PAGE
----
The Book of Basketball: The NBA According to The Sports Guy by ESPN columnist Bill Simmons (with a Foreword by Malcolm Gladwell)
Simmons' huge book is highly informative, entertaining, and impressive. It would make an excellent Christmas gift for any intelligent pro basketball fan on your list over the age of 16 or so.
The problem with giving books as gifts is that they come with an unwritten inscription: Read the Whole Thing. This book, on the other hand, is so long that nobody could possibly feel expected to read the whole thing, and your recipient can open the book anywhere and be amused and intrigued immediately.
I only skimmed through the central section on ranking the top 96 players in pro history. Simmons is notoriously biased in favor of his Boston Celtics, so they do very well in his rankings, as do their historic archrivals, the Los Angeles Lakers (e.g., Simmons ranks Jerry West ahead of his coeval Oscar Robertson, who had more spectacular statistics in his prime). He rationalizes his Celtics bias by putting a heavy emphasis on winning playoff series (or losing playoffs to the Celtics, which is excusable because they are the Celtics). That's reasonably justified in basketball, where one player makes up 20% of his team on the floor at any point, more so than in baseball or football.
Simmons' book appear to be modeled on Bill James' Historical Baseball Abstracts, where there are various organizing devices, but plenty of room for digressions. For example, his list of top players pauses to include a list of the most genetically unique players in NBA history, including the Avatar-like Manute Bol, the 7'6" Dinka herdsman:
... of all the players I watched walk by me in the Boston Garden tunnel, only four stood out: Michael Jordan (because he was so overwhelmingly famous), David Robinson (we'll get to why later), Larry Bird (ditto) and Manute. He was breathtaking in person, and not just because of his surreal height and skin so dark that it made him seem purple. * When Manute emerged from the tunnel, we'd stop talking and gawk with our mouths agape, like everyone watching the aliens emerge from the Close Encounters UFO. It was incredible. I would have bought a ticket just to watch Manute Bol stroll by me.
* Our country is so uptight that this point might be considered racist. Here's my defense: Manute Bol was f****** purple. I don't know what else to tell you.
Unlike James, however, Simmons isn't a statistical innovator. He mostly just uses the traditional box score statistics, but he knows them all and deploys them in a very context-sensitive fashion. For example, he includes my single favorite utterly obscure statistic, the number of steals a 35-year-old Jerry West had in 1973-1974: 81. And Simmons explains exactly why it's an important number.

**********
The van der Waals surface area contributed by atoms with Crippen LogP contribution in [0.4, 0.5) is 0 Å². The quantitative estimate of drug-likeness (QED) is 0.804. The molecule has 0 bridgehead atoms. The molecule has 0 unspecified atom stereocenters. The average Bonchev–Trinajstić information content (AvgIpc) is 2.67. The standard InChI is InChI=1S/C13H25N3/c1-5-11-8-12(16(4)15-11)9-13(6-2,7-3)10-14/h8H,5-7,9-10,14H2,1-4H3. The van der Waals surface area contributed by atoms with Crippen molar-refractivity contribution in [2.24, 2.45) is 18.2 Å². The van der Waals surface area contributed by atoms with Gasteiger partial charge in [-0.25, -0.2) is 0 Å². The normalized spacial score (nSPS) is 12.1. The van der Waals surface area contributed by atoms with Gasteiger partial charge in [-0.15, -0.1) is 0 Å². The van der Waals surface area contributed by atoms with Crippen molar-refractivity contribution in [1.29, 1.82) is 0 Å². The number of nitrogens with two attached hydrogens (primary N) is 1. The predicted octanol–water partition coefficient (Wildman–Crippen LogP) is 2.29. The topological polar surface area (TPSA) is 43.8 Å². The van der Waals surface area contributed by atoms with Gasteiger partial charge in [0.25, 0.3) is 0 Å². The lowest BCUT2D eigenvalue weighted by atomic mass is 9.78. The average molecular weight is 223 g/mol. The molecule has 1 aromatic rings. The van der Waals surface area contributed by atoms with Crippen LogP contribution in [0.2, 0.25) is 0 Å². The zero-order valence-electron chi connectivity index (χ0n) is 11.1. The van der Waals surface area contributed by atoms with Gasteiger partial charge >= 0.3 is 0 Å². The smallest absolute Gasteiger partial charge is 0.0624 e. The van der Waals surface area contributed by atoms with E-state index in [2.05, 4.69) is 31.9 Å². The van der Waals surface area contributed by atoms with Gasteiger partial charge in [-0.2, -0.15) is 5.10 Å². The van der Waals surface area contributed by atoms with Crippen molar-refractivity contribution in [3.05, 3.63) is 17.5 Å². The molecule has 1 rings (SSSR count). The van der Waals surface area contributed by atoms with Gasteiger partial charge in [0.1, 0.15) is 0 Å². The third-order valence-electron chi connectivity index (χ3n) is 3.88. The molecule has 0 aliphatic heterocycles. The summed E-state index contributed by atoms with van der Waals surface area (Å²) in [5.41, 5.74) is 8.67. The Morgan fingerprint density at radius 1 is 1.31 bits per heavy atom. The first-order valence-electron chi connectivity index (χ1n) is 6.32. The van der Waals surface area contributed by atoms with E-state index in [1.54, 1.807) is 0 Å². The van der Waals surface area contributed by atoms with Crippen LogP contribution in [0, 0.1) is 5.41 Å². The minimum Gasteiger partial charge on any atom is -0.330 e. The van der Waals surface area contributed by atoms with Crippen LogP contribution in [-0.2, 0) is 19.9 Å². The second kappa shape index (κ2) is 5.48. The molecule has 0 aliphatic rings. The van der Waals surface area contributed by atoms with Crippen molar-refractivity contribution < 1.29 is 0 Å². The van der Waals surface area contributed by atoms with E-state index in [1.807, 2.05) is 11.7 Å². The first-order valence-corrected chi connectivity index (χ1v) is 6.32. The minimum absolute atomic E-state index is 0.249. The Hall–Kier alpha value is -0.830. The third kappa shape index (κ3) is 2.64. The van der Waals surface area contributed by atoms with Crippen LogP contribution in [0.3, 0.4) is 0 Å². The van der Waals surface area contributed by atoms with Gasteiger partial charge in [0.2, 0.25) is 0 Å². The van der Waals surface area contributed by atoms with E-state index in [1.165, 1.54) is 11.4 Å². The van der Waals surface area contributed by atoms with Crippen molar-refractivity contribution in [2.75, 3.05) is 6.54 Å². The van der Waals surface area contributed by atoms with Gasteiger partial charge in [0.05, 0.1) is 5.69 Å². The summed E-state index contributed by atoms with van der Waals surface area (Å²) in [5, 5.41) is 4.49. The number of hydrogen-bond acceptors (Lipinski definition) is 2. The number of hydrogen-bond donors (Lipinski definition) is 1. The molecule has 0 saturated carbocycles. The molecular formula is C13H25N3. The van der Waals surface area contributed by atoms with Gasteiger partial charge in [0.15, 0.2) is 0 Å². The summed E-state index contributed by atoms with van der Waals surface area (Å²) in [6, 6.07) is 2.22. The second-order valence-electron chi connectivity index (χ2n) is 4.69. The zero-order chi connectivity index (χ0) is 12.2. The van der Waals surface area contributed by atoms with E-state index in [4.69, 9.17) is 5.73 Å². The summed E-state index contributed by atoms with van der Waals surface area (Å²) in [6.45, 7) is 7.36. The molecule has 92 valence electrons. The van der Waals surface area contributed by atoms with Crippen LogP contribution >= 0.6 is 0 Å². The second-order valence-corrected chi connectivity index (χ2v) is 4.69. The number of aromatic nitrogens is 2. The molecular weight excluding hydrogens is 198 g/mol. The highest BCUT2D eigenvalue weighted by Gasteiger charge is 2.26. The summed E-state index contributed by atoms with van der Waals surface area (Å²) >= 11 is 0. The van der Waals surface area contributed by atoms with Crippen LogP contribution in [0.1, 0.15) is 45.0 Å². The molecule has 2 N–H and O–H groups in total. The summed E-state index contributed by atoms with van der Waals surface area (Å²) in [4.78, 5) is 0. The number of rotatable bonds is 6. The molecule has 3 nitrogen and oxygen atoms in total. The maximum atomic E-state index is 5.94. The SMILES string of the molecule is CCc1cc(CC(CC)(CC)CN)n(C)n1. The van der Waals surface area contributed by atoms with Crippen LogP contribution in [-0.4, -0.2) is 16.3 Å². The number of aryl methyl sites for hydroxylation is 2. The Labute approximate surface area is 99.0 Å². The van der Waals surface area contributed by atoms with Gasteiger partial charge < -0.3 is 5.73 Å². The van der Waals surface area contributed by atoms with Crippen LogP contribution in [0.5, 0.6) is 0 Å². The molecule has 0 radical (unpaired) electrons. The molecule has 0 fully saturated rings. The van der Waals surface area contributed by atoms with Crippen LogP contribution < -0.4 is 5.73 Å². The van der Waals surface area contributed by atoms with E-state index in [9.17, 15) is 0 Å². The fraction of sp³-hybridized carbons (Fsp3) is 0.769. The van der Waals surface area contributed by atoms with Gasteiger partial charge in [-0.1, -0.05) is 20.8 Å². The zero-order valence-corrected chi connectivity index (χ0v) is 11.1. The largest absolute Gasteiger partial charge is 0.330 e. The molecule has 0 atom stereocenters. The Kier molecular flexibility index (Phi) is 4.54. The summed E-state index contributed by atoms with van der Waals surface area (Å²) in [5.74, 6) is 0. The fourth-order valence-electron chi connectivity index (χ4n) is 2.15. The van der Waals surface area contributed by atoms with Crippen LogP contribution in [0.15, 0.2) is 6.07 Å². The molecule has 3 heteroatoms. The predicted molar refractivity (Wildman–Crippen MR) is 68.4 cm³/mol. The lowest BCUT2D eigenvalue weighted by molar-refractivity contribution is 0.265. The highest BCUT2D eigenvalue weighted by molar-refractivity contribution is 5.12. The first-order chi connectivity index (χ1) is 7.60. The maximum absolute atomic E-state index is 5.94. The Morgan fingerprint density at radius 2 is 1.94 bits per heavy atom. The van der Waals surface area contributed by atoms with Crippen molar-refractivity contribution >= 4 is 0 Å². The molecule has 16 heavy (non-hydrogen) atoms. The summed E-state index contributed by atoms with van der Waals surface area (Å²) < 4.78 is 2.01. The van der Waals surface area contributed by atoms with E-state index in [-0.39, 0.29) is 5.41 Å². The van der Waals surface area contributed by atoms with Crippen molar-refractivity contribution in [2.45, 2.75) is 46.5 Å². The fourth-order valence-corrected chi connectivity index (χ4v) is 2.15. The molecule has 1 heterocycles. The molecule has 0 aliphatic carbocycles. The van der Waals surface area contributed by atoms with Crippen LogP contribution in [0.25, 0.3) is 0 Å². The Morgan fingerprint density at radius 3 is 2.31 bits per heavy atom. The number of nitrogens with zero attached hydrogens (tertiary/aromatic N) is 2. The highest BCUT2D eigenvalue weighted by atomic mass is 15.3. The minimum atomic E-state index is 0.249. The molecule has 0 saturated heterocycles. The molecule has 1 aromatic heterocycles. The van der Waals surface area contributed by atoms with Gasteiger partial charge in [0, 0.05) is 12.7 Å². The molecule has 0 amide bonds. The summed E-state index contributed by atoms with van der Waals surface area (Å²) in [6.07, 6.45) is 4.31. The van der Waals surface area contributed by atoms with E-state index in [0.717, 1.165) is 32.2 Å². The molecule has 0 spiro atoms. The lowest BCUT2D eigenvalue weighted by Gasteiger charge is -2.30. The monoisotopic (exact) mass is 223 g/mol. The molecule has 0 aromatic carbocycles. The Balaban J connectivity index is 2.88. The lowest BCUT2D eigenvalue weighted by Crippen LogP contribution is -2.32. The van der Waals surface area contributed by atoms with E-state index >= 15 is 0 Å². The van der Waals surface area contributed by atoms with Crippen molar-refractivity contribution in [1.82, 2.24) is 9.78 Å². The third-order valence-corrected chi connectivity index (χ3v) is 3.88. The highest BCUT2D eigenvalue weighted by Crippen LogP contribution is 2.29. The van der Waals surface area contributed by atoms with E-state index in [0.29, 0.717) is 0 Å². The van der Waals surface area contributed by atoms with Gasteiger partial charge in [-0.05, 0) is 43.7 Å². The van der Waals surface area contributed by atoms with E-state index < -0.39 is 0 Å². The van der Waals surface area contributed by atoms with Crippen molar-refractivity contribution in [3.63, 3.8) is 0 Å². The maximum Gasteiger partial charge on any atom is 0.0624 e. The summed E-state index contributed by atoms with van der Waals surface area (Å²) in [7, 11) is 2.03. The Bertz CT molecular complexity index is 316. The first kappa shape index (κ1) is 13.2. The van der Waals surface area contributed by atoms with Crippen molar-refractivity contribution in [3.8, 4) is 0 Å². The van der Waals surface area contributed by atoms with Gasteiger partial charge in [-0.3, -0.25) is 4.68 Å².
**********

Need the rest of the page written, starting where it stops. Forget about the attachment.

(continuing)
What bugs me about [how West is underrated] is that -- the same way Oscar was helped by a triple-double infatuation historically -- West's legacy was wounded by the lack of a three-point line, the lack of All-Defense teams (didn't start until 1969) and that they didn't keep track of steals until 1973-1974. *Now that Youtube has come along, Simmons can watch highlight reels of all the players before his time. In baseball, that's not all that helpful because it's hard to see much difference over time. From ancient newsreels of the 1924 World Series, you can't really tell whether Walter Johnson's fastball was 95 mph or 85 mph. (I'd guess the latter, but who knows?) So, Bill James' default in looking at historic baseball statistics analysis is to measure players against the league average, and assume only a modest increase in the quality of the league average over the decades.
* West only played two months of the '74 season before blowing out his knee (ending his career), but in those 31 games, he had 81 steals. And that was at the tail end of his basketball life! Imagine West's resume if he was averaging 3 steals a game, made 3 three's a game, shot 40-plus from three and made 13 first-team All Defenses.
But, with basketball, you can easily see on Youtube how much the game improved in a fairly short period of time.
For example, here's a two-minute video about a 1962 Lakers-Celtics NBA Finals game in which Elgin Baylor scored 61 points. Now I had always grown up hearing about how Elgin Baylor had invented the modern aerial game of basketball but he doesn't seem to be getting terribly far off the ground in these clips. At least Baylor is getting farther off the ground than the Celtics who are, theoretically, supposed to be playing defense against him, none of whom seem to have heard of the concepts of double-teaming or denying the ball to the guy who is on his way to scoring 61 on you in the Finals. And the Celtics were, by far, the greatest team of that era, so I don't want to even think about what a Pistons-Royals game in November would have been like back then.
Similarly, video explains the discrepancy between Earl the Pearl Monroe's legend and his merely pretty good statistics. Monroe had a unique spinning style that was exhilarating to watch, but wasn't all that effective because pirouetting around on the ground didn't get him that much closer to the basket. In contrast, the young Michael Jordan's style of going up and at the basket was brutally direct and effective.
Anyway, Simmons knows infinitely more about basketball than I do, so read his book.